Magoun:

What was your technique for either getting the best way or your company’s preferences or assuaging these people the fears they had for the change? What made you so good at this?

Hooper:

Well, probably two things. One is understanding: understanding the various components, the various conflicting factors, and how they fit together. Another is being able to think outside the box. I worked with Allen Clapp quite heavily. That was one of the things that he always said about me, I had the ability to think outside the box.

Magoun:

Can you give an example in this process?

Hooper:

Oh, dear. Now to go back to that and pull out a specific example, I’m not sure.

Magoun:

Okay. Because this involved getting all of these other parties to NESC to agree, correct?

Hooper:

Yes.

Magoun:

Is there a majority vote? Two thirds? Three quarters? Unanimous? What’s the decision?

Hooper:

In the committee, the technical committee, it’s majority vote.

Magoun:

Okay.

Hooper:

But that’s just to get a proposal on the table. When it goes to the main committee, it has to be three quarters.

Magoun:

Okay.

Hooper:

The main committee has to be three quarters. Substantial consensus, but the technical committees operate a majority vote.

Magoun:

Were there any close votes in this process that you recall?

Hooper:

In any of the processes there are close votes. Some are not close at all and usually for good reason. You see, anybody can propose a change, and the committees have to consider them. The committees can also form task groups.

Magoun:

Yes.

Hooper:

This is how we did much of the background work in getting them to go to a new clearance system. That was done not at the formal committee meeting. More of that was done in task forces or working nights, as Allen said, with a bottle and the two of us in a room, banging our heads trying to solve the problem. But for the final committee vote when they get approved, you have to have substantial consensus which is a three quarter.

Magoun:

Okay. You’re saying it goes to a max sag. Is that the issue from a temperature . . .?

Hooper:

Well, now we’re talking detail. When you’re talking about a major change, you’ve got to get to the point where people feel comfortable with it. That takes argument, persuasion, if you will. Not just an up and down vote. You’ve got to be able to express why, the advantages, and you’ve got the disadvantages, because there are going to be advantages and disadvantages no matter what you do. It takes discussion, and out of this hopefully comes something good.

Magoun:

Right, right. In the aftermath of this transition, this paradigm shift, you might say, “Did the people who were reluctant to go along find that this ultimately was a long-term benefit?”

Hooper:

Oh yes. There has never been any push to go back.

Magoun:

Right, right.

Hooper:

Now things have been refined. Different things have been expanded, but it’s still within the same context of using the system.

Magoun:

Okay. There is a reference in the NESC timeline to the creation of the Federal Department of Energy. That was 1977, and the National Energy Policy Act in 1992. Did either of those have an impact on what you were working in? Do you recall these as events?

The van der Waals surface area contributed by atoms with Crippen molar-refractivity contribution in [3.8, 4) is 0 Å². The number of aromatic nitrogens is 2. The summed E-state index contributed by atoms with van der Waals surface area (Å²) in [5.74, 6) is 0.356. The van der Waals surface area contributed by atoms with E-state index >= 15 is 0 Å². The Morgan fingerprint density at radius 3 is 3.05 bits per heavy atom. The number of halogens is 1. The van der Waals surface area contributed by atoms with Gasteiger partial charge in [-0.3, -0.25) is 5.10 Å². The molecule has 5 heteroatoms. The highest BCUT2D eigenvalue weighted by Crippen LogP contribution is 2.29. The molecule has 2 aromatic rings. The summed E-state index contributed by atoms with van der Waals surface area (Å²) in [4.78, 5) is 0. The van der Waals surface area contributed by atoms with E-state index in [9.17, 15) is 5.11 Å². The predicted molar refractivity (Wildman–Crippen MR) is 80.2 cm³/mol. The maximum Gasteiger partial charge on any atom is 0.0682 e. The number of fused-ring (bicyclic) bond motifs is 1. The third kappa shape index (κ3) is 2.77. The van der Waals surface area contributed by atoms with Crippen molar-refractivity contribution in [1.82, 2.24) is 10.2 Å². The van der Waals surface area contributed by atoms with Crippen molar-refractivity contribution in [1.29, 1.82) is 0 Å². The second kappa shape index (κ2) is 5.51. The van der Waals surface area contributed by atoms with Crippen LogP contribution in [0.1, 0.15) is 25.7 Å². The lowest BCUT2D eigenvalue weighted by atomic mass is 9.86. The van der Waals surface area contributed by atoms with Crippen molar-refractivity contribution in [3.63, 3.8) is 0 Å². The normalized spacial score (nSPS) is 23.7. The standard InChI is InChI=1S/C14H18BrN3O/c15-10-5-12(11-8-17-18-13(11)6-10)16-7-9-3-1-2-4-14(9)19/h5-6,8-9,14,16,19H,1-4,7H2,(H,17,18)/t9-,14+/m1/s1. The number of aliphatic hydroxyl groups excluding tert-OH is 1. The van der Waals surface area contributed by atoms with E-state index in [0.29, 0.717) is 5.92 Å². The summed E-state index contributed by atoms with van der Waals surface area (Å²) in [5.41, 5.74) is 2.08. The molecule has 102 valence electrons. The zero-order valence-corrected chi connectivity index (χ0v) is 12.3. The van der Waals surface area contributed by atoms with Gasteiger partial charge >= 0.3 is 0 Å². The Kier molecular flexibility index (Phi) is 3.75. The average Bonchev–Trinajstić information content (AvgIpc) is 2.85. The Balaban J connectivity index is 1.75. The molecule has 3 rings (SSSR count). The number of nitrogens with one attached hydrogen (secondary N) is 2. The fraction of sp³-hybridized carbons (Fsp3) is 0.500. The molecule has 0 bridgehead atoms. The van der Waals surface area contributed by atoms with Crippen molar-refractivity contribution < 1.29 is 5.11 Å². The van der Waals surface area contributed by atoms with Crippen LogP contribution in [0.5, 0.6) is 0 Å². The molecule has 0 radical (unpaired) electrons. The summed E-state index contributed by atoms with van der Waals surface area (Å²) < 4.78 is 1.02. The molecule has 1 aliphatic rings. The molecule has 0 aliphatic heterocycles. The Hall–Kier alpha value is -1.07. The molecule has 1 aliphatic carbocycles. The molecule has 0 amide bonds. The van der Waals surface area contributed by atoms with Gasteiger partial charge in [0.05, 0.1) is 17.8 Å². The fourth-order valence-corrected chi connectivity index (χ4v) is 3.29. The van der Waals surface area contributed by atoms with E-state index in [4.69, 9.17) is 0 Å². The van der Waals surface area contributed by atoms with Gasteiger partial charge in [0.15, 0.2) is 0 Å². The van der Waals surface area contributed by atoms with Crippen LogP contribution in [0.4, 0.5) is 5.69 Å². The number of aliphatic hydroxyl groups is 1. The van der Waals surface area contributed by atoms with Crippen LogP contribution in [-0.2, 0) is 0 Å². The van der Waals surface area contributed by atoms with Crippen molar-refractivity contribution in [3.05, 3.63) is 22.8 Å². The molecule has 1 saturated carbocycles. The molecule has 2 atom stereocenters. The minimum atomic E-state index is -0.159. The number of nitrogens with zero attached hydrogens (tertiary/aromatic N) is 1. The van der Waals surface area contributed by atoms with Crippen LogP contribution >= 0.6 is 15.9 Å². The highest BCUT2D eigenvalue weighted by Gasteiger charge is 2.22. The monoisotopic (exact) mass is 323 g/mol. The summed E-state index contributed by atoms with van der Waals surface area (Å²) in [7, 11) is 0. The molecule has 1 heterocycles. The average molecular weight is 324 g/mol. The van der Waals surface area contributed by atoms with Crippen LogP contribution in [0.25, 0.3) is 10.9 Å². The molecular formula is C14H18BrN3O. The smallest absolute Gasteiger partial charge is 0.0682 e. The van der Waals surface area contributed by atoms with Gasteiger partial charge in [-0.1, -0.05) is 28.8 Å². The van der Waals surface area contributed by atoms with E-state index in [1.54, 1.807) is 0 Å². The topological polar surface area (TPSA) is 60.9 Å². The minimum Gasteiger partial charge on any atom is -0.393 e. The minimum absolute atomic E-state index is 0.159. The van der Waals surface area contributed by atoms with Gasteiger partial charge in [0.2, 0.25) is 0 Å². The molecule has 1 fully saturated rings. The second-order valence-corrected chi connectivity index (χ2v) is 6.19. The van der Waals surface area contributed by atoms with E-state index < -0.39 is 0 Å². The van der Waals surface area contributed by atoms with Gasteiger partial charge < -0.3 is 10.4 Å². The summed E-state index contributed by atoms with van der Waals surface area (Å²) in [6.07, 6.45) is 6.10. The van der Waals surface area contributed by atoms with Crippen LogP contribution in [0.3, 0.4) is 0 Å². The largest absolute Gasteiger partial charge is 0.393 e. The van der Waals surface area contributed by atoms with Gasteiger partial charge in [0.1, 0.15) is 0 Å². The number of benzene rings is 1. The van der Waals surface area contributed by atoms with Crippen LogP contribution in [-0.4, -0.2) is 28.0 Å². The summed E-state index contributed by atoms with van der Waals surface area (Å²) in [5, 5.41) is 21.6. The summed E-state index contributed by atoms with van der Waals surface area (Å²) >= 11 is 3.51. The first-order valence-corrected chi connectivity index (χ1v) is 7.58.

Hooper:

No, because I don’t think they affected the area that I was in. They had more to do with generation and interconnections. But they didn’t really affect the areas that I was in.

Chair of Interpretation Subcommittee (1991)

Magoun:

Fair enough. Now you became in 1991 the chair of the interpretation subcommittee.

Hooper:

Yes.

Magoun:

Did people vote for you or do you get appointed? How does one take that role?

Hooper:

That was an appointment. I was already a member.

Magoun:

Yes. Who came and tapped you?

Hooper:

I can see him.

Magoun:

[Laughs] Who did he work for or?

Hooper:

It was IEEE staff,[Vincent Condello] prior to Sue Vogel.

Magoun:

Okay. What led to your promotion? Why did they like you?

Hooper:

Well, they thought that I would be able to handle the chairmanship, which basically is writing the draft interpretation based on what the committee members recommend initially or what they approve in terms of drafts. It’s a very interesting process. You’re talking why I became a member. Some of it is political and I don’t really want to get into the part of that. But the process is interesting. As they say, anybody can request an interpretation.

Magoun:

Okay.

Hooper:

But interpretations are not given for any request. You have to demonstrate why an interpretation is proper: either a rule can be understood to say two different things, or there may be conflict with another rule, or something of that nature.

Magoun:

Right.

Hooper:

The NESC does not issue consulting advice. For example, they say well our company does this, that, and the other thing: is this the NESC requirements? That’s a request for consulting advice. We do not do that. If they say our company does this and another company does that, or maybe not the companies necessarily, but you know, there’s this opinion, there’s that opinion and this rule says that and this says this and it could be looked at this way, that way. That’s probably a proper request for interpretation, if it’s accepted. It goes out to the entire interpretation subcommittee. They have normally 30 days to get their answers to me.

Magoun:

Right, right.

Hooper:

When we started we didn’t have computers the way we do now. It used to be all written, with copies to everybody else. But now you can, on the computer with a reply to all. They send their recommendations to me. Everybody on the committee gets the input that I’m getting.

Magoun:

Is this carbon copy or mimeograph?

Hooper: